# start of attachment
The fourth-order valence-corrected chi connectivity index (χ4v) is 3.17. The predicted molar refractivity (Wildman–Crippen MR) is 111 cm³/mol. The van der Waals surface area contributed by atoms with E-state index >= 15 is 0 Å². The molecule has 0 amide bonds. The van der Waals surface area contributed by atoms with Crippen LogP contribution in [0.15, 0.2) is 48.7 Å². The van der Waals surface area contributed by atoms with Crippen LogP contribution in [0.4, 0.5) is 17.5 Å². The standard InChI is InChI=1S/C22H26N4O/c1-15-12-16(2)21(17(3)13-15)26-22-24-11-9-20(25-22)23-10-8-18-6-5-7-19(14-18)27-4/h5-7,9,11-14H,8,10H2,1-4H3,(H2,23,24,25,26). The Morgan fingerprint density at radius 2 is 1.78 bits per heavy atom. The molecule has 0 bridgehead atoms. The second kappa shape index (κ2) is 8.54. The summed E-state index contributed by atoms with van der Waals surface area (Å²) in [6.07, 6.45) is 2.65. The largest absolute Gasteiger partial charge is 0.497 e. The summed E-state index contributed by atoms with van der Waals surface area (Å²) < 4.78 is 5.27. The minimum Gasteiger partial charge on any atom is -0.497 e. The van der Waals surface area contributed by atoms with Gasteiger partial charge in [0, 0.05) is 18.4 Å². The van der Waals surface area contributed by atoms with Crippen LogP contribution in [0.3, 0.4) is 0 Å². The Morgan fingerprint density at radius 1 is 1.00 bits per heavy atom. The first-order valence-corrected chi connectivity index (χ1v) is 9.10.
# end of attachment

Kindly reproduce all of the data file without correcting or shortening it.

The fourth-order valence-corrected chi connectivity index (χ4v) is 3.17. The predicted molar refractivity (Wildman–Crippen MR) is 111 cm³/mol. The van der Waals surface area contributed by atoms with E-state index >= 15 is 0 Å². The molecule has 0 amide bonds. The van der Waals surface area contributed by atoms with Crippen LogP contribution in [0.15, 0.2) is 48.7 Å². The van der Waals surface area contributed by atoms with Crippen LogP contribution in [0.4, 0.5) is 17.5 Å². The standard InChI is InChI=1S/C22H26N4O/c1-15-12-16(2)21(17(3)13-15)26-22-24-11-9-20(25-22)23-10-8-18-6-5-7-19(14-18)27-4/h5-7,9,11-14H,8,10H2,1-4H3,(H2,23,24,25,26). The Morgan fingerprint density at radius 2 is 1.78 bits per heavy atom. The molecule has 0 bridgehead atoms. The second kappa shape index (κ2) is 8.54. The summed E-state index contributed by atoms with van der Waals surface area (Å²) in [6.07, 6.45) is 2.65. The largest absolute Gasteiger partial charge is 0.497 e. The summed E-state index contributed by atoms with van der Waals surface area (Å²) < 4.78 is 5.27. The minimum Gasteiger partial charge on any atom is -0.497 e. The van der Waals surface area contributed by atoms with Gasteiger partial charge in [0, 0.05) is 18.4 Å². The van der Waals surface area contributed by atoms with Crippen LogP contribution in [0.3, 0.4) is 0 Å². The Morgan fingerprint density at radius 1 is 1.00 bits per heavy atom. The first-order valence-corrected chi connectivity index (χ1v) is 9.10.